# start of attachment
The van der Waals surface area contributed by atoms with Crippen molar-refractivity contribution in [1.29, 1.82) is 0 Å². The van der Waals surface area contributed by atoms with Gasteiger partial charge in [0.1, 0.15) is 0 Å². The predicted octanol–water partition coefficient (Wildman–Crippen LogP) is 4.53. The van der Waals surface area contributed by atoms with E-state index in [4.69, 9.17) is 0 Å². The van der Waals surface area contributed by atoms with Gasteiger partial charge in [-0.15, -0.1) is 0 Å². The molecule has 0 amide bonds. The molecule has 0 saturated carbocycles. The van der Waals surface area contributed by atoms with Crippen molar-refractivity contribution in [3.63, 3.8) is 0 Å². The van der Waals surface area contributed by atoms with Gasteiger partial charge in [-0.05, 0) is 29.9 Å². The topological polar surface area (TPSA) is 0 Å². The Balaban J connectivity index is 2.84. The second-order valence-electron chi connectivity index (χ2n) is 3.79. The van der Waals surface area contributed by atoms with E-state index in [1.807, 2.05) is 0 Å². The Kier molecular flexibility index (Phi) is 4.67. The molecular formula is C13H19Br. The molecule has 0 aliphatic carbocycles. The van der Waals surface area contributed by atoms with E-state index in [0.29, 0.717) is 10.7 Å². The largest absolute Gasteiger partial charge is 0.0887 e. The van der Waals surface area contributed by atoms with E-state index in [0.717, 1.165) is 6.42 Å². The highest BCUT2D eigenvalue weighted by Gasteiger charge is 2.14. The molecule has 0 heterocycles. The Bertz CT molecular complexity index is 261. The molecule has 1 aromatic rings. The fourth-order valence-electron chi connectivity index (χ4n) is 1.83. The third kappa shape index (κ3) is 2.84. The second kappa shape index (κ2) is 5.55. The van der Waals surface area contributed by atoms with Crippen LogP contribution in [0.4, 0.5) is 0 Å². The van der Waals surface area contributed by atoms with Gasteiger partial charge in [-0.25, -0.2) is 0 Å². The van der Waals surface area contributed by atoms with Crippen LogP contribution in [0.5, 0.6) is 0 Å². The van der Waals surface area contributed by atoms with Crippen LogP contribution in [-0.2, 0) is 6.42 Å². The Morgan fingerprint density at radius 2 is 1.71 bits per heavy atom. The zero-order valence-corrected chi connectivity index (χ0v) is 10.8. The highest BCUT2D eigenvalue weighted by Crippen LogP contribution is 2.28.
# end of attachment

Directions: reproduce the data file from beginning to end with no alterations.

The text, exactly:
The van der Waals surface area contributed by atoms with Crippen molar-refractivity contribution in [1.29, 1.82) is 0 Å². The van der Waals surface area contributed by atoms with Gasteiger partial charge in [0.1, 0.15) is 0 Å². The predicted octanol–water partition coefficient (Wildman–Crippen LogP) is 4.53. The van der Waals surface area contributed by atoms with E-state index in [4.69, 9.17) is 0 Å². The van der Waals surface area contributed by atoms with Gasteiger partial charge in [-0.15, -0.1) is 0 Å². The molecule has 0 amide bonds. The molecule has 0 saturated carbocycles. The van der Waals surface area contributed by atoms with Crippen molar-refractivity contribution in [3.63, 3.8) is 0 Å². The van der Waals surface area contributed by atoms with Gasteiger partial charge in [-0.05, 0) is 29.9 Å². The topological polar surface area (TPSA) is 0 Å². The Balaban J connectivity index is 2.84. The second-order valence-electron chi connectivity index (χ2n) is 3.79. The van der Waals surface area contributed by atoms with E-state index in [1.807, 2.05) is 0 Å². The Kier molecular flexibility index (Phi) is 4.67. The molecular formula is C13H19Br. The molecule has 0 aliphatic carbocycles. The van der Waals surface area contributed by atoms with E-state index in [0.29, 0.717) is 10.7 Å². The largest absolute Gasteiger partial charge is 0.0887 e. The van der Waals surface area contributed by atoms with E-state index in [0.717, 1.165) is 6.42 Å². The highest BCUT2D eigenvalue weighted by Gasteiger charge is 2.14. The molecule has 0 heterocycles. The Bertz CT molecular complexity index is 261. The molecule has 1 aromatic rings. The fourth-order valence-electron chi connectivity index (χ4n) is 1.83. The third kappa shape index (κ3) is 2.84. The second kappa shape index (κ2) is 5.55. The van der Waals surface area contributed by atoms with Crippen LogP contribution in [0.4, 0.5) is 0 Å². The van der Waals surface area contributed by atoms with Gasteiger partial charge in [-0.25, -0.2) is 0 Å². The van der Waals surface area contributed by atoms with Crippen LogP contribution in [0.5, 0.6) is 0 Å². The van der Waals surface area contributed by atoms with Crippen LogP contribution in [-0.2, 0) is 6.42 Å². The Morgan fingerprint density at radius 2 is 1.71 bits per heavy atom. The zero-order valence-corrected chi connectivity index (χ0v) is 10.8. The highest BCUT2D eigenvalue weighted by Crippen LogP contribution is 2.28.